New gaming pc suggestions (budget £500 - £1000)

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neville420
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#1
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Had my current pc for 5 years and it's getting so slow to the point of driving me insane so I need a new one.

Current specs so basically anything better than this.

Processor AMD A10-7870K Radeon R7, 12 Compute Cores 4C+8G 3.90 GHz
Installed RAM 8.00 GB (6.94 GB usable)
System type 64-bit operating system, x64-based processor
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ozzyoscy
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Slow for what? Games? Opening a browser? If it's just got slower generally, you probably don't need a whole new computer, just to clean up your current one.

Judging from the specs you've listed, you're a novice and are looking for pre-built PCs from a shop rather than building one or picking out parts yourself.
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Gofre
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(Original post by neville420)
Had my current pc for 5 years and it's getting so slow to the point of driving me insane so I need a new one.

Current specs so basically anything better than this.

Processor AMD A10-7870K Radeon R7, 12 Compute Cores 4C+8G 3.90 GHz
Installed RAM 8.00 GB (6.94 GB usable)
System type 64-bit operating system, x64-based processor
https://www.ebuyer.com/1134308-alpha...aming-as-d5429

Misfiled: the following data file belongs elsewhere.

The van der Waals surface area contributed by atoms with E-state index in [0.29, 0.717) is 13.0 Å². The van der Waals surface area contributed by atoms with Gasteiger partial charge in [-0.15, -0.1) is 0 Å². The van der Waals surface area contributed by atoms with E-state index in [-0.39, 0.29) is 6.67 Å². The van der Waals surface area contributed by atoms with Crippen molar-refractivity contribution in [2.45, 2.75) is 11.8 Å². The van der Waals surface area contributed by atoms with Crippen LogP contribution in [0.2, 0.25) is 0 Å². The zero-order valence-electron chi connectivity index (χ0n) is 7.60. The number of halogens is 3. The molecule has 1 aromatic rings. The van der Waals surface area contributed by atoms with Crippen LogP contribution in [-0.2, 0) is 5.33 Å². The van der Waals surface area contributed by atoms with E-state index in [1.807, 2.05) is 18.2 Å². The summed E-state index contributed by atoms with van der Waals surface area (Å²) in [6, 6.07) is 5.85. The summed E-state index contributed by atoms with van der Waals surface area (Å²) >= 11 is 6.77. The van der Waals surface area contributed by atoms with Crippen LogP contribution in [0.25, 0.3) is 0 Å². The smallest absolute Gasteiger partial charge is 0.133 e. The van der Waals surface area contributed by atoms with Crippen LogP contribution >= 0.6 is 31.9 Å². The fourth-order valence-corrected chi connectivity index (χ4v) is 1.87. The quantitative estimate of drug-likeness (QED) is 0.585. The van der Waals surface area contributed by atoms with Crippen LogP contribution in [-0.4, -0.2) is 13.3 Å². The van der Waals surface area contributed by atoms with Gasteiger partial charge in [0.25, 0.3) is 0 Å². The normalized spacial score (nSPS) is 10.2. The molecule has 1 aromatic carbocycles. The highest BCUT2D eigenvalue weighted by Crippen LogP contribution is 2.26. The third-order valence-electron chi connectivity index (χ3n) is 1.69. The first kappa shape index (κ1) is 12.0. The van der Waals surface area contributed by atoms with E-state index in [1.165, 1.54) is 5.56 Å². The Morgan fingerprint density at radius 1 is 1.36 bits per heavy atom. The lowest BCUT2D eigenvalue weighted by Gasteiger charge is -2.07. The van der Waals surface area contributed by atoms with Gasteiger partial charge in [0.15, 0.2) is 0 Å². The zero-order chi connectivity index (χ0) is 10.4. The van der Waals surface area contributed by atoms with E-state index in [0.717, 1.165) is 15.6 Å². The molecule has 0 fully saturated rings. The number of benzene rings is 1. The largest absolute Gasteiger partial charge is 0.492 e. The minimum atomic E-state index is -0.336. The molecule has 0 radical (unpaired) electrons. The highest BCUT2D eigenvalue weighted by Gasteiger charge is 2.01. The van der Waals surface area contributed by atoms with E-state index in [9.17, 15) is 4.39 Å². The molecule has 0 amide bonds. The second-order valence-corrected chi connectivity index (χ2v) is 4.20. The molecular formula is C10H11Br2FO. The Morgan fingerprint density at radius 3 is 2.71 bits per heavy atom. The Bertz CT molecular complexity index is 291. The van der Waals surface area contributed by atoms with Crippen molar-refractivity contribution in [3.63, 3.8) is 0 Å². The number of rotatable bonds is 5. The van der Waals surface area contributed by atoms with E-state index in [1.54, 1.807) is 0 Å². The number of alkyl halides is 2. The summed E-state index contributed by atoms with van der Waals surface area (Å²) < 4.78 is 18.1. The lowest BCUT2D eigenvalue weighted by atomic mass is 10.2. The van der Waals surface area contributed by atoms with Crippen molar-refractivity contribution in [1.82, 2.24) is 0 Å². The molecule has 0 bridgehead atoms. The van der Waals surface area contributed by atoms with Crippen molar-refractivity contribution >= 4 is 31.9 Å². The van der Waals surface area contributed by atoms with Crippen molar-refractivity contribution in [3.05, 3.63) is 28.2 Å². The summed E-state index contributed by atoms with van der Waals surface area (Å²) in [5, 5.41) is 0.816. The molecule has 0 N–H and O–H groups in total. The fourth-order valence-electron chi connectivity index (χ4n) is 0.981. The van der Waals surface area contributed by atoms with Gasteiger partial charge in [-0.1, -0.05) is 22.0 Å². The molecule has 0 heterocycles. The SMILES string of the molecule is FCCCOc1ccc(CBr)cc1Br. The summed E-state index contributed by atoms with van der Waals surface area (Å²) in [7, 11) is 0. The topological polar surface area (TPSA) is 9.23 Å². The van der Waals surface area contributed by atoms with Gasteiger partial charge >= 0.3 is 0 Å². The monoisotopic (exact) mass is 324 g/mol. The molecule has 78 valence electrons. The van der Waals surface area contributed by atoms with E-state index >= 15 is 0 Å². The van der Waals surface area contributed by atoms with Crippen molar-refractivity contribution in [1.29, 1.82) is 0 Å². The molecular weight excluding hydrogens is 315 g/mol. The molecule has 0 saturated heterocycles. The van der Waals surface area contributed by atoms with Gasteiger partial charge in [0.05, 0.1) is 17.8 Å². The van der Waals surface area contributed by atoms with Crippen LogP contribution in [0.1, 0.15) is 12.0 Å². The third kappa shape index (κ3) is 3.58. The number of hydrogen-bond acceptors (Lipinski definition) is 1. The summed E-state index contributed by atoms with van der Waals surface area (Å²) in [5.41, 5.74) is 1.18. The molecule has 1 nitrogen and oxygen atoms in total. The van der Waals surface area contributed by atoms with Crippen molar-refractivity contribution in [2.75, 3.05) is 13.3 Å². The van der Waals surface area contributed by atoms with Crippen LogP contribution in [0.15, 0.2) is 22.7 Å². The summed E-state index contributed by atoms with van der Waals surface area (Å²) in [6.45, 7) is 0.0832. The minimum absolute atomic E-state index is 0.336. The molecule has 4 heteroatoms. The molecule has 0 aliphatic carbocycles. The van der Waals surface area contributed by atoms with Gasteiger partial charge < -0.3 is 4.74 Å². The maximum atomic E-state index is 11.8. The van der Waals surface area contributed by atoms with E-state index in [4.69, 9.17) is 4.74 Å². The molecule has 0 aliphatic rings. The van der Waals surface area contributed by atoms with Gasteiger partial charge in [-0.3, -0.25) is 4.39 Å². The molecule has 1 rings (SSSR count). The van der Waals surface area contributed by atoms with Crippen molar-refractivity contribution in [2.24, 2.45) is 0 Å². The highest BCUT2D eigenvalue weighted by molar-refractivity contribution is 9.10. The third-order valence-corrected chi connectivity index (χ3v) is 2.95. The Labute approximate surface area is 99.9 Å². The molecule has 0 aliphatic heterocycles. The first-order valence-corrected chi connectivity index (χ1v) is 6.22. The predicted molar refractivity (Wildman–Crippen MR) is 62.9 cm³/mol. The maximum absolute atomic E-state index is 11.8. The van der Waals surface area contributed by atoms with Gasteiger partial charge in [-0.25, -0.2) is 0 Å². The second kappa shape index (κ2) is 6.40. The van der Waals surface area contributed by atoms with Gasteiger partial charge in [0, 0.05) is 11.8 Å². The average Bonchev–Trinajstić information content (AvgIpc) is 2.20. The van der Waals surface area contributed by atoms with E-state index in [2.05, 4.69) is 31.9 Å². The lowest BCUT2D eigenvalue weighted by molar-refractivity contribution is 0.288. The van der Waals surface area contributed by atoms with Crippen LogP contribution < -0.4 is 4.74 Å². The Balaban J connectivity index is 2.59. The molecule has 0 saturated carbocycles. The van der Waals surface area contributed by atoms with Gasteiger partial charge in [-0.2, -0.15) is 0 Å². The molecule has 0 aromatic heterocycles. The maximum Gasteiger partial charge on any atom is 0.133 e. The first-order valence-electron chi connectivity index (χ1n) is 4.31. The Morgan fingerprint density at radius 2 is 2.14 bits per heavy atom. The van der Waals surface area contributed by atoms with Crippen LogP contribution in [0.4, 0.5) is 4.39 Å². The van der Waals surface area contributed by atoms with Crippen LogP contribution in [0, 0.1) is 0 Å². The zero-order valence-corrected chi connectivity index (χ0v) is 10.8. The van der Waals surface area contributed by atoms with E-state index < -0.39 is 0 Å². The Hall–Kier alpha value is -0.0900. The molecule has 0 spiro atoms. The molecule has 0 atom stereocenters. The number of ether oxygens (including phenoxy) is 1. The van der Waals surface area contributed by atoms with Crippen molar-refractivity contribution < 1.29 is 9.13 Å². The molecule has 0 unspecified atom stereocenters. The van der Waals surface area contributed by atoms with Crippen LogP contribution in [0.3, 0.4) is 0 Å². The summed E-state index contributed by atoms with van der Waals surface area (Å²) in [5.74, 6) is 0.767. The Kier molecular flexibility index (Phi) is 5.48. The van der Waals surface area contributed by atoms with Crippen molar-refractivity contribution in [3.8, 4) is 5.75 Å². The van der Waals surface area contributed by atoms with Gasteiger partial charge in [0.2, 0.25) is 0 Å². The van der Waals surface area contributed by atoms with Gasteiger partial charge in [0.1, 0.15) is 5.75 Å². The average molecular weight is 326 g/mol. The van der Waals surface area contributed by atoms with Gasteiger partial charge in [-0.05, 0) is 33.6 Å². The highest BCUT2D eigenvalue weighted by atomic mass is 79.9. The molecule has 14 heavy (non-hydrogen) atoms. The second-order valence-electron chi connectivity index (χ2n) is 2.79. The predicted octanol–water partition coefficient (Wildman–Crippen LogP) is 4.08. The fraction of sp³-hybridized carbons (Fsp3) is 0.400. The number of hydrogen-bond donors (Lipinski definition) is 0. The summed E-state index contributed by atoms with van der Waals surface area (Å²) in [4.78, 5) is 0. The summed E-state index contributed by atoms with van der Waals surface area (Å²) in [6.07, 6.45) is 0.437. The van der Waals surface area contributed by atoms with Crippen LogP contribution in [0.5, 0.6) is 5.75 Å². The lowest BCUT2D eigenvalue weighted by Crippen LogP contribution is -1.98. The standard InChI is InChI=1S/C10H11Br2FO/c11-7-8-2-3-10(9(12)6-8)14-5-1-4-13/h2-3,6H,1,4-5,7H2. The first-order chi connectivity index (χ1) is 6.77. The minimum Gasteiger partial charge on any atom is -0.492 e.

This is the best I could find for close to the top of your budget, and it is worth stretching that little further to get a 3000 series card, for two main reasons- they're excellent cards that represent a bigger leap in performance than we've seen for quite a few generations, and because there's no nice scale of price to performance and going a little bit cheaper would be a huge drop in what you're getting for your money. For example in a normal year where GPUs weren't gold dust, upon the release of a new generation of cards the previous gen would slip down the price stack, and we'd have ideally seen 2060 and 2070 systems occupying the £600-700 space by now. This is not what we're seeing this year, where even those last gen cards are selling out everywhere. This is keeping prebuilt prices high, and right now I'm struggling to find 2060 systems selling for less than £900, and the 3060ti destroys it in performance. Going towards the lower end of your budget would instead mean settling for something like a 1650 Super or 1660 in today's market, which is a world apart in performance and you'll still need to be spending £600+ for the privilege.

This is normally the price point that would be perfect for recommending building a computer yourself, but again, not this year. GPU shortages are so bad right now that it's a serious undertaking to just track one down in stock and purchase in the two minutes before it sells out again, and even if you manage that, prices are ludicrously inflated even from dependable retailers. Sadly we're at a point where system builders, who can buy in bulk and operate on smaller mark-ups, are offering similar value to the self-build route. For example speccing out a self-build to match that recommendation above I'm coming in about £50 cheaper, and that's on the assumption you're able to find a 3060ti for around the grossly inflated going rate of about £460, which as I mentioned is a challenge in itself.

I'm not exaggerating when I say anyone looking for a £600 gaming purchase should simply buy a PS5 or Xbox Series X, as they will offer a better gaming experience at this price point until 2000 series systems creep this low later in the year.